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Wrong Turn 3: Left for Dead [Unrated]

20th Century Fox // Unrated // October 20, 2009
List Price: $22.98 [Buy now and save at Amazon]

Review by Tyler Foster | posted October 13, 2009 | E-mail the Author
Three things I've learned during my time as a hardcore film lover: horror movies often suck (any moron with a camera can mix up some fake blood), sequels usually suck, and almost invariably, direct-to-video movies really, really suck. Therefore, logic suggests that Wrong Turn 2: Dead End should be appallingly bad, given that it was a direct-to-DVD sequel of a horror film that I didn't even like, despite Eliza Dushku in a wifebeater doing her best to keep my attention. Yet, Dead End is a stylish splatter film thanks to director Joe Lynch, which not only packs an awe-inspiring opening credit sequence (funny and strikingly directed on top of being a masterpiece of gore) but perfectly utilizes the ass-kicking Henry Rollins as the film's star. Wrong Turn 3: Left For Dead doesn't have Lynch at the helm, nor Rollins in the lead (or Dushku, for that matter), but it's still leagues better than the first, which, against all odds, remains the weakest movie in the series.

After a prologue that tries in vain to top the beginning of Dead End (more on this later), we meet the prison guards and prisoners at Grafton Penitentiary, where the staff moves up a scheduled inmate transfer and changes the route amidst (correct) fears that notorious resident Chavez (Tamer Hassan) is planning a breakout, with the assistance of another prisoner named Floyd (Gil Kolirin). Leading the group is Nate (Tom Frederic), just trying to make it through his last day before he heads off to law school. Instead of Chavez's crew, however, everyone's favorite mutant-hillbilly-cannibal Three Finger (Borislav Iliev) runs the bus off the road, killing several of Nate's fellow guards and making Nate the prisoner as Chavez leads the entire group through the woods, still shackled together by prison handcuffs, on the lookout for their deformed, hungry stalker.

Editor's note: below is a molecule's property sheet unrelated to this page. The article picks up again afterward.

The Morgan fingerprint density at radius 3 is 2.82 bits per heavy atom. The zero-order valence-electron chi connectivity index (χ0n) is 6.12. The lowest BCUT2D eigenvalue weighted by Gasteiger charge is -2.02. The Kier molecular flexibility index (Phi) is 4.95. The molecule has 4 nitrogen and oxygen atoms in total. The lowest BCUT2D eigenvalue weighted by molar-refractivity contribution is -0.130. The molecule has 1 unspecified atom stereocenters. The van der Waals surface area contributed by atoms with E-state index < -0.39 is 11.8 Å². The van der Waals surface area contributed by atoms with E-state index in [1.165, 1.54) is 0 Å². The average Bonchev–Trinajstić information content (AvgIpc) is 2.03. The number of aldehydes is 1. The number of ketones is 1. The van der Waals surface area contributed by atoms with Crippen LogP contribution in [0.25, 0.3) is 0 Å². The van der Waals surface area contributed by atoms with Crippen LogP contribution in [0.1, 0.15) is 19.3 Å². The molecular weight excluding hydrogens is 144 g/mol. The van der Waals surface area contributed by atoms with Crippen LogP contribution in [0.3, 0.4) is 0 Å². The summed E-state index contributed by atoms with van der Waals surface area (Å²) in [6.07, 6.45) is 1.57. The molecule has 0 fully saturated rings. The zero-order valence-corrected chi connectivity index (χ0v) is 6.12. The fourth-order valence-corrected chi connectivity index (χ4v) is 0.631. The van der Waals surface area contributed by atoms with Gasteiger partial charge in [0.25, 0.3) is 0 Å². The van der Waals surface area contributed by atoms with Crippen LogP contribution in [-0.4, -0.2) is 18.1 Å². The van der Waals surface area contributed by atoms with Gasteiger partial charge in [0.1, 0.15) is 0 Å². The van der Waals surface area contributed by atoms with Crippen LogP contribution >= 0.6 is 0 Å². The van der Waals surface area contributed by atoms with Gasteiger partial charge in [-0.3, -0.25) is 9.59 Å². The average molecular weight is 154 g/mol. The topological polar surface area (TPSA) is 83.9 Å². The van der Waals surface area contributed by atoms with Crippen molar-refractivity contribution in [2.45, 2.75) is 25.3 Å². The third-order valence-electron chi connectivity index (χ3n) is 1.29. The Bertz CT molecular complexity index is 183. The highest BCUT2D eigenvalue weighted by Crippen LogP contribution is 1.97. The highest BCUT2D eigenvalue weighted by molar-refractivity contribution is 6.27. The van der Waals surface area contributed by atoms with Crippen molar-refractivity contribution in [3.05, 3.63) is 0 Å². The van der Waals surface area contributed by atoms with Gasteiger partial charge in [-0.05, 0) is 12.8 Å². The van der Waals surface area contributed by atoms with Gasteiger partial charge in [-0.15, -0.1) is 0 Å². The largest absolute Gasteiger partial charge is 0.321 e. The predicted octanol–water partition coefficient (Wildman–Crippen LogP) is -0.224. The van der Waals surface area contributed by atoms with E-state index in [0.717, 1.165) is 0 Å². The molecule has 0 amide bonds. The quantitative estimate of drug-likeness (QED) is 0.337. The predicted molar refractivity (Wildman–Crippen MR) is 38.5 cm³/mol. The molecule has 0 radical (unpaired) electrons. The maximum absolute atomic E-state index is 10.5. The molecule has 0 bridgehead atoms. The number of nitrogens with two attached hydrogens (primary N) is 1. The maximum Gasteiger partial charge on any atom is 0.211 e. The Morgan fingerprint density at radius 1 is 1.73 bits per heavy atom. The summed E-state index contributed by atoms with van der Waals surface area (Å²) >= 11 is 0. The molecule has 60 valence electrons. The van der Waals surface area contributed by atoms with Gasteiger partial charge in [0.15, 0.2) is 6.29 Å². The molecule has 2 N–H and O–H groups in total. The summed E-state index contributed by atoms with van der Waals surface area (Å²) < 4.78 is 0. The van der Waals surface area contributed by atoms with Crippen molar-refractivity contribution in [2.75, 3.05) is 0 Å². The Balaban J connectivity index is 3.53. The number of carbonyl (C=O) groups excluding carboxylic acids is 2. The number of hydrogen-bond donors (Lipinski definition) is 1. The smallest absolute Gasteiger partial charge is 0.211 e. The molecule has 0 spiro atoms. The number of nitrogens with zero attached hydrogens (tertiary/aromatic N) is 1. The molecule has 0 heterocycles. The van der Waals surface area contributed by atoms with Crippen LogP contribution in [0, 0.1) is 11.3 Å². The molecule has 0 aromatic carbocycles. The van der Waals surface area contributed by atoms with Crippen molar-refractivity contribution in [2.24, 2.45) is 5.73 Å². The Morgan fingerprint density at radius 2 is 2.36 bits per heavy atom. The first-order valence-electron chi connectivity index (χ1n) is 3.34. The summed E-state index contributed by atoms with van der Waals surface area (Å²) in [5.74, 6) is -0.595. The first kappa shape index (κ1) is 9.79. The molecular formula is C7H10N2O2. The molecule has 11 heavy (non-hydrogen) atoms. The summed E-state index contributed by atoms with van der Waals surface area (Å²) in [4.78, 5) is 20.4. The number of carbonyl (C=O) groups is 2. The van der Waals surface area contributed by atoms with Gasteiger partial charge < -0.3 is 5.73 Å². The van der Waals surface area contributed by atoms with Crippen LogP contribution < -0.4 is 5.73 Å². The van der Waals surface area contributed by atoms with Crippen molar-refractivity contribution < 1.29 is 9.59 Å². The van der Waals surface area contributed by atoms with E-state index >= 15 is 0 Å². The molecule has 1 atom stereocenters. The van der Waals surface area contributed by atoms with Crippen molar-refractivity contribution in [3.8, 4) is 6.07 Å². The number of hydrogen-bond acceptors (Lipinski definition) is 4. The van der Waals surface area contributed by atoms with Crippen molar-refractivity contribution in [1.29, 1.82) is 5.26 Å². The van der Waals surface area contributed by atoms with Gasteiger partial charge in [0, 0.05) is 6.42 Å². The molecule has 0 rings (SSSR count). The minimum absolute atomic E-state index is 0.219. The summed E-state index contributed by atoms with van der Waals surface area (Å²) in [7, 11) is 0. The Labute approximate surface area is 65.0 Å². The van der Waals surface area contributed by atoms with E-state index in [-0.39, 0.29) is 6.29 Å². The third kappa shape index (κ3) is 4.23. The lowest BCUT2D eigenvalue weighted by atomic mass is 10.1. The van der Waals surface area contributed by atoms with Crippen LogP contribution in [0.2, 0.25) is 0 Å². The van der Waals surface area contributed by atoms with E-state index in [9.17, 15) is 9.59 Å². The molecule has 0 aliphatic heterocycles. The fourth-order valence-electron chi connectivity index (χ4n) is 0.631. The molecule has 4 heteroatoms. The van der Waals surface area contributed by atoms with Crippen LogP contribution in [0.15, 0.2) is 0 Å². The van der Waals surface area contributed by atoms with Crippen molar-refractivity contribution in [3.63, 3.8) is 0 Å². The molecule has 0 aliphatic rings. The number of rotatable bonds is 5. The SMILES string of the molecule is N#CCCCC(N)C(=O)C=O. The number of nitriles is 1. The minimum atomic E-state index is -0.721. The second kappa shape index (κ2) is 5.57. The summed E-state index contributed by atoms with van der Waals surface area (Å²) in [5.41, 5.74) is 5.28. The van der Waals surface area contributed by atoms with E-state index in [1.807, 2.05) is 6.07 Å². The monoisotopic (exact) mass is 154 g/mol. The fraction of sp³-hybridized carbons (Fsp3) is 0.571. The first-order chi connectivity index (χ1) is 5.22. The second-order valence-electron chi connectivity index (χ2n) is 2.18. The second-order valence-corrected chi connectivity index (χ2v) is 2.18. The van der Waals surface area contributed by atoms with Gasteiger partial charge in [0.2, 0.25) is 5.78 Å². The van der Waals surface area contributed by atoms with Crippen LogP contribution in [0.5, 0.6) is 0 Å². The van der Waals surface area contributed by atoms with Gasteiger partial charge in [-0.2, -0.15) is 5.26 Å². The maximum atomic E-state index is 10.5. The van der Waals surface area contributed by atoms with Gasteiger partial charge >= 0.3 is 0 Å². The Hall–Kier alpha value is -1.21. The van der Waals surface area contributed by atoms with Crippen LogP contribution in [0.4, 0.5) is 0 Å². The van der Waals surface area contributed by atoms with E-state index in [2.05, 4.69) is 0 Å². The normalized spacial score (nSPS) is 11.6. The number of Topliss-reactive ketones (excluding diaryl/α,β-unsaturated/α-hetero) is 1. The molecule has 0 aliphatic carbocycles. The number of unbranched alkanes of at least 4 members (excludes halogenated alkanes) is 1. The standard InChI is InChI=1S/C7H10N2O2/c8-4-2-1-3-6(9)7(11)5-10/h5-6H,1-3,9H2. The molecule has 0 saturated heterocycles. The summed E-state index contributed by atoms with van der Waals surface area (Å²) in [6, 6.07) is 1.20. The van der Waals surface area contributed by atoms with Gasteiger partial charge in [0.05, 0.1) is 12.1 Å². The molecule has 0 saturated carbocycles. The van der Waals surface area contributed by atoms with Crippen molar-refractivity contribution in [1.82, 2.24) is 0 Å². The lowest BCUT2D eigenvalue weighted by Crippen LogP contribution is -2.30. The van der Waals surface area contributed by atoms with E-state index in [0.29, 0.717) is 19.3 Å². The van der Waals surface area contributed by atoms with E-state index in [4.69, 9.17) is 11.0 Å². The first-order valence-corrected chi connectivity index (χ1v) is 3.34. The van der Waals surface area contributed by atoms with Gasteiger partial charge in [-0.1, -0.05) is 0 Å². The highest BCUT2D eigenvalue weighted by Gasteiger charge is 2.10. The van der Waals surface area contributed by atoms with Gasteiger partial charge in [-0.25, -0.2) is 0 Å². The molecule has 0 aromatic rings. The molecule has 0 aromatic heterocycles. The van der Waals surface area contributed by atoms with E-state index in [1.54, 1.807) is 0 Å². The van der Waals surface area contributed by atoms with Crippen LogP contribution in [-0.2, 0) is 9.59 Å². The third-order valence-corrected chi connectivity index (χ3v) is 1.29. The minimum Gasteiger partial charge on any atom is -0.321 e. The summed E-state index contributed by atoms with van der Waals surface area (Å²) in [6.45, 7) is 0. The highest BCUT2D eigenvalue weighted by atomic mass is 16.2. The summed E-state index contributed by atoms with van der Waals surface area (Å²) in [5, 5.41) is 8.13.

The best thing about Wrong Turn 3 is the performances, which are almost entirely enjoyable. It's shocking that a group of prisoners in a movie don't immediately devolve into awful caricature, but Wrong Turn 3 manages to pull it off. You can always sense these guys actually thinking about the things happening to them instead of acting irrationally or making dumb decisions, which really makes all the difference in caring about what happens to them. In fact (in a good way), Chavez may be one of the most appealing movie villains I've seen in a long time. Sure, Chavez is a hateful and violent person, but he also makes strategic moves through the woods once he knows they're being tracked and knows how to lead, so even if the guy would be terrifying to be around in real life, he's easy for the audience to understand. Similarly, Kolirin gives Floyd the ability to at least temporarily keep his anger in check, and in a rarity among prison thugs, never tries to out-snarl Chavez in some sort of silly hard-man standoff despite the pair's increasing dislike for one another, which is also a huge relief.

Nate, meanwhile, is a likable everyman hero. It's always aggravating to hear about people on their "last day" before retirement, because that never means anything good in the movies, but like Chavez, Nate takes things in stride and tries to deal with each problem as it presents itself as intelligently as possible. Helping Nate out is a prisoner named Brandon (Tom McKay), who seems like he might not actually be a criminal. I kept worrying the movie was going to pull an annoying twist with the character, but it manages to resist. And even though I wasn't a fan, I also liked the film's callbacks to the original Wrong Turn. Most of them are little visual touches, but one is sort of a key plot point.

The flaws with Left For Dead mostly seem caused by constraints placed on the production. That opening scene I mentioned tries to land a great finish, but the effect is completely -- and I mean completely -- defeated by a remarkably bad CG shot. Digital effects end up rearing their head in most of the kill sequences (and all of the driving sequences), to varying degrees of effectiveness but the same degree of obviousness. It's not all bad: there are several awesome prosthetics (although Three Finger looks distractingly like Freakshow from Harold & Kumar Go to White Castle); even that last beat in the opening scene has a considerably cooler physical element that shows up in the other shots, but in the end, anything that required special tweaking just stands out like a sore thumb.